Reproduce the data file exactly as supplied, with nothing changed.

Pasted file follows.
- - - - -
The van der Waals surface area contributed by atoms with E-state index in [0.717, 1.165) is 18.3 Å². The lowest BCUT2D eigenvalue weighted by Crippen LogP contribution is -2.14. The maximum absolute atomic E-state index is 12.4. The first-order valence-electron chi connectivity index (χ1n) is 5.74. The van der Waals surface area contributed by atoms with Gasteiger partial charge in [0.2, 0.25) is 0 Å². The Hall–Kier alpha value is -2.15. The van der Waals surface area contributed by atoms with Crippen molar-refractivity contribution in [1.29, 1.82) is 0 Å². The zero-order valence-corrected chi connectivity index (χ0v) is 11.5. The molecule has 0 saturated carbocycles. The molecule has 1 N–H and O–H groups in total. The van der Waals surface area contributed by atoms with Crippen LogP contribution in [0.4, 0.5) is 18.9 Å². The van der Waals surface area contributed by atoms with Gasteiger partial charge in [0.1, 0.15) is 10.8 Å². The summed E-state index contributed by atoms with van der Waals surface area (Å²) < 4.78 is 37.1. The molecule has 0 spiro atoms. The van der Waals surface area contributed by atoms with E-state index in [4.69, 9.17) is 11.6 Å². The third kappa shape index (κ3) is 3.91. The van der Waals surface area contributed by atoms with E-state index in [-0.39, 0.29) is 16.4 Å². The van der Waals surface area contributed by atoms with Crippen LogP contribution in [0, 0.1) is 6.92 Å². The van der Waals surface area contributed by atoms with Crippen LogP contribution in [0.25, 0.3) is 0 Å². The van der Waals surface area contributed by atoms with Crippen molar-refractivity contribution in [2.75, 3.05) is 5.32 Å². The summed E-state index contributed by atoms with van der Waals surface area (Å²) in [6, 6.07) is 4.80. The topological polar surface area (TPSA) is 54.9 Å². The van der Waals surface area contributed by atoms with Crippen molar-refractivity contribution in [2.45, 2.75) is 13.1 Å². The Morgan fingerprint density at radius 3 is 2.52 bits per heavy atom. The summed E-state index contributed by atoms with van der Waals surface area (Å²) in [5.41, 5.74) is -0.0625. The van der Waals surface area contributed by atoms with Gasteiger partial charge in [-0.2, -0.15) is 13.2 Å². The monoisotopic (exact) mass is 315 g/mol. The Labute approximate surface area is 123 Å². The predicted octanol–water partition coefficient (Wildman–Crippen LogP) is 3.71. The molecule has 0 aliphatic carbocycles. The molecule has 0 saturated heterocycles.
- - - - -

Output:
The van der Waals surface area contributed by atoms with E-state index in [0.717, 1.165) is 18.3 Å². The lowest BCUT2D eigenvalue weighted by Crippen LogP contribution is -2.14. The maximum absolute atomic E-state index is 12.4. The first-order valence-electron chi connectivity index (χ1n) is 5.74. The van der Waals surface area contributed by atoms with Gasteiger partial charge in [0.2, 0.25) is 0 Å². The Hall–Kier alpha value is -2.15. The van der Waals surface area contributed by atoms with Crippen molar-refractivity contribution in [1.29, 1.82) is 0 Å². The zero-order valence-corrected chi connectivity index (χ0v) is 11.5. The molecule has 0 saturated carbocycles. The molecule has 1 N–H and O–H groups in total. The van der Waals surface area contributed by atoms with Crippen LogP contribution in [0.4, 0.5) is 18.9 Å². The van der Waals surface area contributed by atoms with Gasteiger partial charge in [0.1, 0.15) is 10.8 Å². The summed E-state index contributed by atoms with van der Waals surface area (Å²) < 4.78 is 37.1. The molecule has 0 spiro atoms. The van der Waals surface area contributed by atoms with E-state index in [4.69, 9.17) is 11.6 Å². The third kappa shape index (κ3) is 3.91. The van der Waals surface area contributed by atoms with E-state index in [-0.39, 0.29) is 16.4 Å². The van der Waals surface area contributed by atoms with Crippen LogP contribution in [0, 0.1) is 6.92 Å². The van der Waals surface area contributed by atoms with Crippen LogP contribution in [0.25, 0.3) is 0 Å². The van der Waals surface area contributed by atoms with Crippen molar-refractivity contribution in [2.75, 3.05) is 5.32 Å². The summed E-state index contributed by atoms with van der Waals surface area (Å²) in [6, 6.07) is 4.80. The topological polar surface area (TPSA) is 54.9 Å². The van der Waals surface area contributed by atoms with Crippen molar-refractivity contribution in [2.45, 2.75) is 13.1 Å². The Morgan fingerprint density at radius 3 is 2.52 bits per heavy atom. The summed E-state index contributed by atoms with van der Waals surface area (Å²) in [5.41, 5.74) is -0.0625. The van der Waals surface area contributed by atoms with Gasteiger partial charge in [-0.2, -0.15) is 13.2 Å². The monoisotopic (exact) mass is 315 g/mol. The Labute approximate surface area is 123 Å². The predicted octanol–water partition coefficient (Wildman–Crippen LogP) is 3.71. The molecule has 0 aliphatic carbocycles. The molecule has 0 saturated heterocycles.